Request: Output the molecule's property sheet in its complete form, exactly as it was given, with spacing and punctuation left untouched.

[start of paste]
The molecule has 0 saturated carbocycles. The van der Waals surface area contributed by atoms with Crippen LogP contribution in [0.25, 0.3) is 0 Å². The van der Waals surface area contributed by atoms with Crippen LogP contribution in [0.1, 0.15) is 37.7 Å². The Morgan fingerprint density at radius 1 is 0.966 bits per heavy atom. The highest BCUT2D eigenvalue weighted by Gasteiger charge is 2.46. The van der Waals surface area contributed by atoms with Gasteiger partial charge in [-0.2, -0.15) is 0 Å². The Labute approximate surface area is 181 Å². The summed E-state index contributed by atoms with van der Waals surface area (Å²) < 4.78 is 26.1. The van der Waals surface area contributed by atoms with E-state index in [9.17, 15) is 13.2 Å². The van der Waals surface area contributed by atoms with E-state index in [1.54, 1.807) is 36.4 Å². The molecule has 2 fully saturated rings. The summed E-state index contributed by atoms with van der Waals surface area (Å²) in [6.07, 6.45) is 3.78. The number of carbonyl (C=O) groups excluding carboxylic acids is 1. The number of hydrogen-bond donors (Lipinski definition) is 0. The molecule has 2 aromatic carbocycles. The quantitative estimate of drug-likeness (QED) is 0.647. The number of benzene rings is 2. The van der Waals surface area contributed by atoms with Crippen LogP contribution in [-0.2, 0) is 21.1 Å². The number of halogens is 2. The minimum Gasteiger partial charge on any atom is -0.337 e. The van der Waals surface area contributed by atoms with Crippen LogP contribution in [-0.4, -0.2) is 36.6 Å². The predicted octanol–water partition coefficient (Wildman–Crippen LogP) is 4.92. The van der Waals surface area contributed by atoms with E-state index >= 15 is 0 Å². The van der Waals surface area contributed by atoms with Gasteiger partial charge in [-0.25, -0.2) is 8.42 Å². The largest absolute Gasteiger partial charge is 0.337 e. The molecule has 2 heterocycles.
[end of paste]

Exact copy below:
The molecule has 0 saturated carbocycles. The van der Waals surface area contributed by atoms with Crippen LogP contribution in [0.25, 0.3) is 0 Å². The van der Waals surface area contributed by atoms with Crippen LogP contribution in [0.1, 0.15) is 37.7 Å². The Morgan fingerprint density at radius 1 is 0.966 bits per heavy atom. The highest BCUT2D eigenvalue weighted by Gasteiger charge is 2.46. The van der Waals surface area contributed by atoms with Gasteiger partial charge in [-0.2, -0.15) is 0 Å². The Labute approximate surface area is 181 Å². The summed E-state index contributed by atoms with van der Waals surface area (Å²) < 4.78 is 26.1. The van der Waals surface area contributed by atoms with E-state index in [9.17, 15) is 13.2 Å². The van der Waals surface area contributed by atoms with E-state index in [1.54, 1.807) is 36.4 Å². The molecule has 2 fully saturated rings. The summed E-state index contributed by atoms with van der Waals surface area (Å²) in [6.07, 6.45) is 3.78. The number of carbonyl (C=O) groups excluding carboxylic acids is 1. The number of hydrogen-bond donors (Lipinski definition) is 0. The molecule has 2 aromatic carbocycles. The quantitative estimate of drug-likeness (QED) is 0.647. The number of benzene rings is 2. The van der Waals surface area contributed by atoms with Crippen LogP contribution in [-0.2, 0) is 21.1 Å². The number of halogens is 2. The minimum Gasteiger partial charge on any atom is -0.337 e. The van der Waals surface area contributed by atoms with Crippen LogP contribution in [-0.4, -0.2) is 36.6 Å². The predicted octanol–water partition coefficient (Wildman–Crippen LogP) is 4.92. The van der Waals surface area contributed by atoms with E-state index >= 15 is 0 Å². The van der Waals surface area contributed by atoms with Gasteiger partial charge in [-0.25, -0.2) is 8.42 Å². The largest absolute Gasteiger partial charge is 0.337 e. The molecule has 2 heterocycles.